Mozilla releases anti tracking policy, enhances tracking protection in Firefox 65

Mozilla has released Firefox 65, which includes enhanced, configurable protection against online tracking.

The organization has also published an official anti tracking policy that effectively maps out the direction which its popular browser will take when it comes to blocking online tracking.

Enhanced Tracking Protection controls

Firefox 65 carries a number of improvements and various security fixes, but the one that gets most attention is enhanced tracking protection through simplified content blocking settings.

Users can choose between the :

  • Standard setting, which makes it so that known trackers and their cookies are blocked only in Private Browsing mode;
  • Strict setting, which blocks known trackers, including third party trackers and tracking cookies, in all Firefox windows; and
  • Custom setting, which allows users to choose whether trackers will be blocked only in Private Browsing mode or all Firefox windows and whether to block cookies from third-party trackers, unvisited websites, all third-party cookies, or all possible cookies.

“Blocking all-third party cookies (…) gives you more privacy protection, but it may cause websites to break and also cause you to see just how pervasive tracking is,” Mozilla warned.

“Blocking all cookies (…) will ensure that you’re not being tracked, but it will definitely break parts of the web.”

Mozilla’s anti tracking policy

Mozilla is vocal about the need for users to be able to (1) choose what information they share with what companies and (2) undestand the tradeoffs they are making when they do.

Unfortunately, many online tracking practices, while potentially harmful to users, cannot be meaningfully understood or controlled by them.

Tracking by a first party – i.e., site or sites with which the user intends to interact and are operated by the same organization – are not an issue as the user can expect for their on-site behavior to be tracked by the company/organization. Mozilla wants users to be capable of preventing third-party tracking.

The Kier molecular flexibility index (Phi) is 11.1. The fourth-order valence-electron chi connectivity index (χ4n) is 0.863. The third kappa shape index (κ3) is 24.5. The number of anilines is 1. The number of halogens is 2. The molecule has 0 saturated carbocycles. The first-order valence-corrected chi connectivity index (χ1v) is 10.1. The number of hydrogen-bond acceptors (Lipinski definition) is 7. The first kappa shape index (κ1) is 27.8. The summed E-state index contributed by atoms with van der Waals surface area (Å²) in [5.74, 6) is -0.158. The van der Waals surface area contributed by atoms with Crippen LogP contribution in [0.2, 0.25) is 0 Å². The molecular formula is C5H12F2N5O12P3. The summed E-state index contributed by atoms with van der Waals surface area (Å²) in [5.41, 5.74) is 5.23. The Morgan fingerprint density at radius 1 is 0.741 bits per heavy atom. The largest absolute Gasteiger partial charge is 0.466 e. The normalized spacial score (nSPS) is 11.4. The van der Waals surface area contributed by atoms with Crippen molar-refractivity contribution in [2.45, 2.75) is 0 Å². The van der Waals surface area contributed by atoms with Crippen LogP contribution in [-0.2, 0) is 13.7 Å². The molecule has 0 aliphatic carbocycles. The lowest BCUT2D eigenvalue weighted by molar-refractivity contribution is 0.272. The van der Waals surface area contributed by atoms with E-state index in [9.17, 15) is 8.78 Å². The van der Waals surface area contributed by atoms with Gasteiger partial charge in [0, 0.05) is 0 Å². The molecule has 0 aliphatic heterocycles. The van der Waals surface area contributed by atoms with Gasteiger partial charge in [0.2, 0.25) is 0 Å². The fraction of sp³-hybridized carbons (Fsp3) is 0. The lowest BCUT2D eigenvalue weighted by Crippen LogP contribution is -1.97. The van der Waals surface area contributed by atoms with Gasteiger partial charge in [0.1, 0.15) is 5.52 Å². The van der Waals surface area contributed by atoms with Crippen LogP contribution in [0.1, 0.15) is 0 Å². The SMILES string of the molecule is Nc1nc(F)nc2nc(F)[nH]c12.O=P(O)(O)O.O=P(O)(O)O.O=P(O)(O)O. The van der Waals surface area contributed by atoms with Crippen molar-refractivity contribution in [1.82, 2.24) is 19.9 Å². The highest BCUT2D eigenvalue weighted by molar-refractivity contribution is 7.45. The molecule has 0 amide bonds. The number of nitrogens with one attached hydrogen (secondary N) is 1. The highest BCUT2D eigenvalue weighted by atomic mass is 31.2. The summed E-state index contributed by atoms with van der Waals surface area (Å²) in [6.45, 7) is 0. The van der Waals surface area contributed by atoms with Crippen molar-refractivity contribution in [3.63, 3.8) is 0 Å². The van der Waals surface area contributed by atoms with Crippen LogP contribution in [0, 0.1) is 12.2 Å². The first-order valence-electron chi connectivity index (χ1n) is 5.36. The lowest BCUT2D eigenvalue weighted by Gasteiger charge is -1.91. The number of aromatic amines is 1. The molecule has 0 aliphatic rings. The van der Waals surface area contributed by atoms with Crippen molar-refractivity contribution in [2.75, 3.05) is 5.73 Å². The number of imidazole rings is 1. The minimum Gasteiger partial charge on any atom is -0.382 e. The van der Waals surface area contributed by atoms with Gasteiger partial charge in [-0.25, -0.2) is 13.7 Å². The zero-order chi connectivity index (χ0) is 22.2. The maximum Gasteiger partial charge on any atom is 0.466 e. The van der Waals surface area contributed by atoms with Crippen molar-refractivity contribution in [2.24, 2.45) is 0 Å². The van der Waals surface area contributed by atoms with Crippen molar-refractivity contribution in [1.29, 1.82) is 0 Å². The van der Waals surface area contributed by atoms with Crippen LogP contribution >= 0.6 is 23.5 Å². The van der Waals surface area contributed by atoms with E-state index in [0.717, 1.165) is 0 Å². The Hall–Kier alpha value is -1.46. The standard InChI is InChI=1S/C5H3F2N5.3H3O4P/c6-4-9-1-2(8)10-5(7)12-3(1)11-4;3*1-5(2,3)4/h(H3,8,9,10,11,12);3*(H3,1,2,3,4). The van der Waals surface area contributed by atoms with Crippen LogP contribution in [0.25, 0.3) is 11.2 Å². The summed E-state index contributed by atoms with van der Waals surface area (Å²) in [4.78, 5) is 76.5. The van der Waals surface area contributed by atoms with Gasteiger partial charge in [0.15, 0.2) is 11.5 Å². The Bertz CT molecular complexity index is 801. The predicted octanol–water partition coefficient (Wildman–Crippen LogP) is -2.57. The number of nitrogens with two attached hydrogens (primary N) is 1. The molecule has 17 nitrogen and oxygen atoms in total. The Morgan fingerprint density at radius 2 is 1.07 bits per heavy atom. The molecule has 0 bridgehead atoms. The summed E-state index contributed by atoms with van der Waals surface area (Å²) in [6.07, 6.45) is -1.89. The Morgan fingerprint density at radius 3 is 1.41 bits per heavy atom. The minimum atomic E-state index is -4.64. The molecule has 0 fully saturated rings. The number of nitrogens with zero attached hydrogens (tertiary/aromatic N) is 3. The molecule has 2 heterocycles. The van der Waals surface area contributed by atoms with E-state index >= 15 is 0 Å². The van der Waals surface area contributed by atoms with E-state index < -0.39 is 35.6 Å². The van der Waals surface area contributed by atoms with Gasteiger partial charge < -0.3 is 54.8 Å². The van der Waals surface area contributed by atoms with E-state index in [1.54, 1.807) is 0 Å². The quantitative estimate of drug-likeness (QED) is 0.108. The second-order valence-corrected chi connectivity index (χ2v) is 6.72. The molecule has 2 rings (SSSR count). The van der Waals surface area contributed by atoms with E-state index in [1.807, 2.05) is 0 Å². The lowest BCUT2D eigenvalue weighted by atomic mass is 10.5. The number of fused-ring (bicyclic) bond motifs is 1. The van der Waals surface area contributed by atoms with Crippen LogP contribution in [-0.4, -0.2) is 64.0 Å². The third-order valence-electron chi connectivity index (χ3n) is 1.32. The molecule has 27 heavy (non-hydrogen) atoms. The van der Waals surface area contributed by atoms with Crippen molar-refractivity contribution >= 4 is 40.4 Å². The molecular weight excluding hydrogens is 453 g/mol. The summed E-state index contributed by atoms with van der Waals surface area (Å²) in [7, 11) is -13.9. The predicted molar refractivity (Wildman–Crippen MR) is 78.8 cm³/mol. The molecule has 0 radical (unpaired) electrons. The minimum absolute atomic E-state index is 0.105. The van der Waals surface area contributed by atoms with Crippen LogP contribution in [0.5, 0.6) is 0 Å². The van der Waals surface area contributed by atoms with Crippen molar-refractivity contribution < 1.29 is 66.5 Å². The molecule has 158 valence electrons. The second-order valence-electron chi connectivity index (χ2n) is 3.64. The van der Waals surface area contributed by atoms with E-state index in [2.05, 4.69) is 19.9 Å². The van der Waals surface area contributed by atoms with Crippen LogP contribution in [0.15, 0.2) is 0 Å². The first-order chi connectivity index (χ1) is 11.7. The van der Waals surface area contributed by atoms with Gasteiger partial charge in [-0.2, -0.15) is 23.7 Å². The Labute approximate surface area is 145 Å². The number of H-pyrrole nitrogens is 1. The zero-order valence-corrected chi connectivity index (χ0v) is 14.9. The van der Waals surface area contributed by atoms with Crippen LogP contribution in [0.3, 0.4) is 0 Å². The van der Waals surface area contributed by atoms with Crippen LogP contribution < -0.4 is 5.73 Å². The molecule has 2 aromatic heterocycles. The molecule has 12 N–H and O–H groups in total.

In its anti tracking policy, Mozilla singled out cookie-based cross-site tracking, URL parameter-based cross-site tracking and the use of unintended identification techniques for the purpose of online tracking as problematic and, sooner or later, destined for the chopping block.

The policy also notes that Mozilla might implement measures to block any new tracking technique that may be discovered in the future.


Google proposal for Chrome threatens ad blockers, developers say

Google is working on a change to its Chrome browser this year that would limit how browser extensions built by outside developers can interact with websites.

A Google proposal that could make it harder to block web ads has prompted complaints from developers offering such tools.

Google is working on a change to its Chrome browser this year that would limit how browser extensions built by outside developers can interact with websites. It’s aimed at improving security and privacy for Chrome users. But some ad blocker software makers say the move will render their tools useless, while benefiting Google’s online advertising business.

“Whether Google does this to protect their advertising business or simply to force its own rules on everyone else, it would be nothing less than another case of misuse of its market-dominating position,” Jeremy Tillman, director of product at Ghostery, which builds a popular ad blocker, said in an email.

Google is still working with developers on the proposal and wants to make sure all “fundamental use cases” will still be possible, a spokeswoman for the company said in an emailed statement.

Google’s Chrome dominates the market for desktop web browsers. The Alphabet Inc. unit makes most of its revenue through online advertising, which relies on users seeing ads as they surf the web.